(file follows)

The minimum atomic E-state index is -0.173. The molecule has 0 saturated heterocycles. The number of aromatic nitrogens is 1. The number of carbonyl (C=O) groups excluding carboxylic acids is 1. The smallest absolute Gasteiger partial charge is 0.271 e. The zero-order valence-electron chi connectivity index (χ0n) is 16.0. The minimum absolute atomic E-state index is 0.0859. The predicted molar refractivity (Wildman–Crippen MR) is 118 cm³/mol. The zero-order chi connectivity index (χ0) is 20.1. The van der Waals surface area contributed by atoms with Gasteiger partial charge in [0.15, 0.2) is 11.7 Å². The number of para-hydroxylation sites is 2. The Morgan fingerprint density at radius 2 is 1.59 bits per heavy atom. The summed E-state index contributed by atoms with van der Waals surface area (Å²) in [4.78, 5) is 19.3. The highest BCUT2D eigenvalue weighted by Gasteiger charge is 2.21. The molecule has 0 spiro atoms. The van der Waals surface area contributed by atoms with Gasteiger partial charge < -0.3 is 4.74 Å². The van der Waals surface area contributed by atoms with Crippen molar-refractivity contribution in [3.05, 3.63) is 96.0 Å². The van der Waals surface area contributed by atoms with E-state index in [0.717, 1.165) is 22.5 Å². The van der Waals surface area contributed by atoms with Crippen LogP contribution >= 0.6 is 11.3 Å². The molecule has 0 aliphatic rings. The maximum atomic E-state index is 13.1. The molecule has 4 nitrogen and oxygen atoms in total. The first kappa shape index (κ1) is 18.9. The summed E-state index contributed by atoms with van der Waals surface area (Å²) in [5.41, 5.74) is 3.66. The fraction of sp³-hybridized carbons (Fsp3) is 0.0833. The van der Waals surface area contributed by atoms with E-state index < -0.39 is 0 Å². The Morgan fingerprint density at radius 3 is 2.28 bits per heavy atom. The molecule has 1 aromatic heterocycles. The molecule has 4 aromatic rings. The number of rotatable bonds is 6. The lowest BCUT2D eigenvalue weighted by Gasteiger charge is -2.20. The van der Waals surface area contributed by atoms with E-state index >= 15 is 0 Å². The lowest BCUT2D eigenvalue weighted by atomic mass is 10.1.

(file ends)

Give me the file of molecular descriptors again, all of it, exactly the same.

The minimum atomic E-state index is -0.173. The molecule has 0 saturated heterocycles. The number of aromatic nitrogens is 1. The number of carbonyl (C=O) groups excluding carboxylic acids is 1. The smallest absolute Gasteiger partial charge is 0.271 e. The zero-order valence-electron chi connectivity index (χ0n) is 16.0. The minimum absolute atomic E-state index is 0.0859. The predicted molar refractivity (Wildman–Crippen MR) is 118 cm³/mol. The zero-order chi connectivity index (χ0) is 20.1. The van der Waals surface area contributed by atoms with Gasteiger partial charge in [0.15, 0.2) is 11.7 Å². The number of para-hydroxylation sites is 2. The Morgan fingerprint density at radius 2 is 1.59 bits per heavy atom. The summed E-state index contributed by atoms with van der Waals surface area (Å²) in [4.78, 5) is 19.3. The highest BCUT2D eigenvalue weighted by Gasteiger charge is 2.21. The molecule has 0 spiro atoms. The van der Waals surface area contributed by atoms with Gasteiger partial charge < -0.3 is 4.74 Å². The van der Waals surface area contributed by atoms with Crippen molar-refractivity contribution in [3.05, 3.63) is 96.0 Å². The van der Waals surface area contributed by atoms with E-state index in [0.717, 1.165) is 22.5 Å². The van der Waals surface area contributed by atoms with Crippen LogP contribution >= 0.6 is 11.3 Å². The molecule has 0 aliphatic rings. The maximum atomic E-state index is 13.1. The molecule has 4 nitrogen and oxygen atoms in total. The first kappa shape index (κ1) is 18.9. The summed E-state index contributed by atoms with van der Waals surface area (Å²) in [5.41, 5.74) is 3.66. The fraction of sp³-hybridized carbons (Fsp3) is 0.0833. The van der Waals surface area contributed by atoms with E-state index < -0.39 is 0 Å². The Morgan fingerprint density at radius 3 is 2.28 bits per heavy atom. The molecule has 1 aromatic heterocycles. The molecule has 4 aromatic rings. The number of rotatable bonds is 6. The lowest BCUT2D eigenvalue weighted by Gasteiger charge is -2.20. The van der Waals surface area contributed by atoms with E-state index >= 15 is 0 Å². The lowest BCUT2D eigenvalue weighted by atomic mass is 10.1.